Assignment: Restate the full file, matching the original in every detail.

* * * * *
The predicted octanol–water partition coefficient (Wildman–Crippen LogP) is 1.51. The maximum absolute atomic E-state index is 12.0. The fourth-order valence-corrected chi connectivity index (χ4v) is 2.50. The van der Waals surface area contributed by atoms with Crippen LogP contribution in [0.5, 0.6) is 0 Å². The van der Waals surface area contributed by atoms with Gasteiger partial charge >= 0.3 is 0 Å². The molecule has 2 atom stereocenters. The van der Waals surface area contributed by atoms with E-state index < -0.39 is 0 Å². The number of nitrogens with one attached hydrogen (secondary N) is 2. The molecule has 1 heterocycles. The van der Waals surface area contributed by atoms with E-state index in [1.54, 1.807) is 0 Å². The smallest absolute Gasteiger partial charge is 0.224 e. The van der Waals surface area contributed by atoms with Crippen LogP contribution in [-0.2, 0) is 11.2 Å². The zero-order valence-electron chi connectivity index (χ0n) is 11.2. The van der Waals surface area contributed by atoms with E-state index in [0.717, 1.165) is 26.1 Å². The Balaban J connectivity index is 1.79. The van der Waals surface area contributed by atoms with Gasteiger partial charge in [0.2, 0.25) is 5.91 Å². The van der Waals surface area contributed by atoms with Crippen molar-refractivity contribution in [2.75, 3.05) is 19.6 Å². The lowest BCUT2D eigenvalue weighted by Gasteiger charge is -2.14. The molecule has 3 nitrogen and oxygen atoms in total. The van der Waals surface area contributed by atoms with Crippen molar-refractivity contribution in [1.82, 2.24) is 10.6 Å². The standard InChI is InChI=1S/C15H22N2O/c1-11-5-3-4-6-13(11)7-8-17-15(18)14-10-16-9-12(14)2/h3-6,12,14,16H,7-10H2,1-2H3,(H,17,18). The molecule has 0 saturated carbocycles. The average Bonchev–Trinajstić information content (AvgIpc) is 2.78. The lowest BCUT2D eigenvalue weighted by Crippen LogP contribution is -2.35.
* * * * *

The predicted octanol–water partition coefficient (Wildman–Crippen LogP) is 1.51. The maximum absolute atomic E-state index is 12.0. The fourth-order valence-corrected chi connectivity index (χ4v) is 2.50. The van der Waals surface area contributed by atoms with Crippen LogP contribution in [0.5, 0.6) is 0 Å². The van der Waals surface area contributed by atoms with Gasteiger partial charge >= 0.3 is 0 Å². The molecule has 2 atom stereocenters. The van der Waals surface area contributed by atoms with E-state index < -0.39 is 0 Å². The number of nitrogens with one attached hydrogen (secondary N) is 2. The molecule has 1 heterocycles. The van der Waals surface area contributed by atoms with E-state index in [1.54, 1.807) is 0 Å². The smallest absolute Gasteiger partial charge is 0.224 e. The van der Waals surface area contributed by atoms with Crippen LogP contribution in [-0.2, 0) is 11.2 Å². The zero-order valence-electron chi connectivity index (χ0n) is 11.2. The van der Waals surface area contributed by atoms with E-state index in [0.717, 1.165) is 26.1 Å². The Balaban J connectivity index is 1.79. The van der Waals surface area contributed by atoms with Gasteiger partial charge in [0.2, 0.25) is 5.91 Å². The van der Waals surface area contributed by atoms with Crippen molar-refractivity contribution in [2.75, 3.05) is 19.6 Å². The lowest BCUT2D eigenvalue weighted by Gasteiger charge is -2.14. The molecule has 3 nitrogen and oxygen atoms in total. The van der Waals surface area contributed by atoms with Crippen molar-refractivity contribution in [1.82, 2.24) is 10.6 Å². The standard InChI is InChI=1S/C15H22N2O/c1-11-5-3-4-6-13(11)7-8-17-15(18)14-10-16-9-12(14)2/h3-6,12,14,16H,7-10H2,1-2H3,(H,17,18). The molecule has 0 saturated carbocycles. The average Bonchev–Trinajstić information content (AvgIpc) is 2.78. The lowest BCUT2D eigenvalue weighted by Crippen LogP contribution is -2.35.